Transmission, symptoms and screening for genital herpes
How is genital herpes transmitted?
Genital herpes is transmitted by skin-to-skin contact, especially during sexual intercourse (oral, vaginal or anal). It can be passed on even if you have no symptoms or visible lesions. There is no cure; infected people will have repeated episodes of symptoms.
What are the symptoms of genital herpes?
The first symptoms usually occur between 6 and 21 days after contact. Many people do not realize this at first and cannot determine if they are infected. Genital herpes is characterized by small vesicles in the vagina, vulva or cervix; on or around the penis or testicles and anus; on the thighs or buttocks; on the mouth. The vesicles begin with redness, which then become small blisters, which break and form small, painful wounds. The skin becomes covered with a scab and then heals. The primary episode is often the most severe and differs from recurrences.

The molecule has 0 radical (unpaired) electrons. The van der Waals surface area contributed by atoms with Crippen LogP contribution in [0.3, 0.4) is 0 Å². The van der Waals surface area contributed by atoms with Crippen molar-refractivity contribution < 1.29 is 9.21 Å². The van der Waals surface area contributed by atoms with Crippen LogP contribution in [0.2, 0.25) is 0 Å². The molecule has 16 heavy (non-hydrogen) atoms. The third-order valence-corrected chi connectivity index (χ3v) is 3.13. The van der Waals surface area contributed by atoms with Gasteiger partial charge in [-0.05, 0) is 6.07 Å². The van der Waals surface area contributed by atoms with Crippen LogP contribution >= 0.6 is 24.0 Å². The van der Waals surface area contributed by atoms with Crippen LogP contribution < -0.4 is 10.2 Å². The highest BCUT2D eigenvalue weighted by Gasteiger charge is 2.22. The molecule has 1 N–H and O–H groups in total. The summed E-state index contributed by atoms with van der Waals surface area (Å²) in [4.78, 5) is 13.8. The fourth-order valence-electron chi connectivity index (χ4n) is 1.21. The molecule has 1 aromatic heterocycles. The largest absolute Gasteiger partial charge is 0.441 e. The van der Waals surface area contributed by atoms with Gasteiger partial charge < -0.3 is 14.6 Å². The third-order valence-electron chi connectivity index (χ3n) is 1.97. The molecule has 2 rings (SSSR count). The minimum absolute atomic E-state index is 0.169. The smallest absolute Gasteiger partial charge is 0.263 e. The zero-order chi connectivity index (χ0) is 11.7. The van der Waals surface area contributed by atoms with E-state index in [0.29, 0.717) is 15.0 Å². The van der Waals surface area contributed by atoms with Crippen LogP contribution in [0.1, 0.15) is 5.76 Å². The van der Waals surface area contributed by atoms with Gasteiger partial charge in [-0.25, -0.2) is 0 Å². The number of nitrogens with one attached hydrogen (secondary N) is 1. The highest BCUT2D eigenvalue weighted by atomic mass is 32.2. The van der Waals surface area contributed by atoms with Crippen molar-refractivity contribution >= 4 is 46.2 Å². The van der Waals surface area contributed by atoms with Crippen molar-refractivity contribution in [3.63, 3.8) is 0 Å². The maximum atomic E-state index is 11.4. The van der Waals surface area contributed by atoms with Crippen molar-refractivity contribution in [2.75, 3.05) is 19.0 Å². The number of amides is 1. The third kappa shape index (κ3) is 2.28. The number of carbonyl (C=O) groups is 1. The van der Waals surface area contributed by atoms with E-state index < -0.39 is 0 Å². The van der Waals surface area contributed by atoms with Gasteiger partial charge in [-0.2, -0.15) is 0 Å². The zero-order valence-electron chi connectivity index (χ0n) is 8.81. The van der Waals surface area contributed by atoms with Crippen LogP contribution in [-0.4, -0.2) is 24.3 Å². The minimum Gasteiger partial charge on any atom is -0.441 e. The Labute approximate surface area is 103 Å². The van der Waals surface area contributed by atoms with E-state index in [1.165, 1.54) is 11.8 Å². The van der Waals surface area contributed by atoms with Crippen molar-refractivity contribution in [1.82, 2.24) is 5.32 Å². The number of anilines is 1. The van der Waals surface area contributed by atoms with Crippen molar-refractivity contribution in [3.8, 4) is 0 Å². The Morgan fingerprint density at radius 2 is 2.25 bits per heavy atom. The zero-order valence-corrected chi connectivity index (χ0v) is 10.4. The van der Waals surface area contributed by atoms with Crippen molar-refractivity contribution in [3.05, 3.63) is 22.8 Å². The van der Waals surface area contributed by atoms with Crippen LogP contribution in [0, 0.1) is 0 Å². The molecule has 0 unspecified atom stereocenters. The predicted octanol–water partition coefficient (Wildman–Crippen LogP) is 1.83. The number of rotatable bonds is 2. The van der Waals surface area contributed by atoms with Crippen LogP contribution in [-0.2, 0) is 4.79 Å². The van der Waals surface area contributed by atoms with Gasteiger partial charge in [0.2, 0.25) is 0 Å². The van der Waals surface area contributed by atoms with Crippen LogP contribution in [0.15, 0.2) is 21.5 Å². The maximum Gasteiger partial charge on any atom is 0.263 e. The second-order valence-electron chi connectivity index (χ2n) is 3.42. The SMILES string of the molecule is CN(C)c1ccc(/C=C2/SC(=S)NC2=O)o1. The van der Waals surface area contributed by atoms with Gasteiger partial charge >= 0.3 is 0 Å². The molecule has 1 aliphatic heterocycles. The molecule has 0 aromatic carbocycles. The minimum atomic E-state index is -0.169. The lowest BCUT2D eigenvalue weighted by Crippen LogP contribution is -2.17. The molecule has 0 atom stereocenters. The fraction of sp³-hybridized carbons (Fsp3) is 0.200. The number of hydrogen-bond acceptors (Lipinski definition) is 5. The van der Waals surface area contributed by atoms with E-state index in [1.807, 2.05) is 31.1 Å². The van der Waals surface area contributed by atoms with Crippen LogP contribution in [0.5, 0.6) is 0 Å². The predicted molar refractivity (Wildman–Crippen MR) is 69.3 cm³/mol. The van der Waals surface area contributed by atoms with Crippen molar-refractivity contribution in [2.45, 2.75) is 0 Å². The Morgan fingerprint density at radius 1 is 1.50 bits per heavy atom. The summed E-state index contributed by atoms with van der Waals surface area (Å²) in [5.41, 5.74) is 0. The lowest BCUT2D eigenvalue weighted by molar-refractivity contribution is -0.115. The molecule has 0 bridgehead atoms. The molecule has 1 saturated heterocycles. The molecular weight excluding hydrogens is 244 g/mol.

Pain when urinating
Fever and joint and muscle pain
Generalized malaise, fatigue, nausea
Appearance of lesions
Fewer lesions than in the initial episode
Itching or tingling at the infection site
How to get tested?
Sampling of a lesion and culture or nucleic acid amplification (PCR)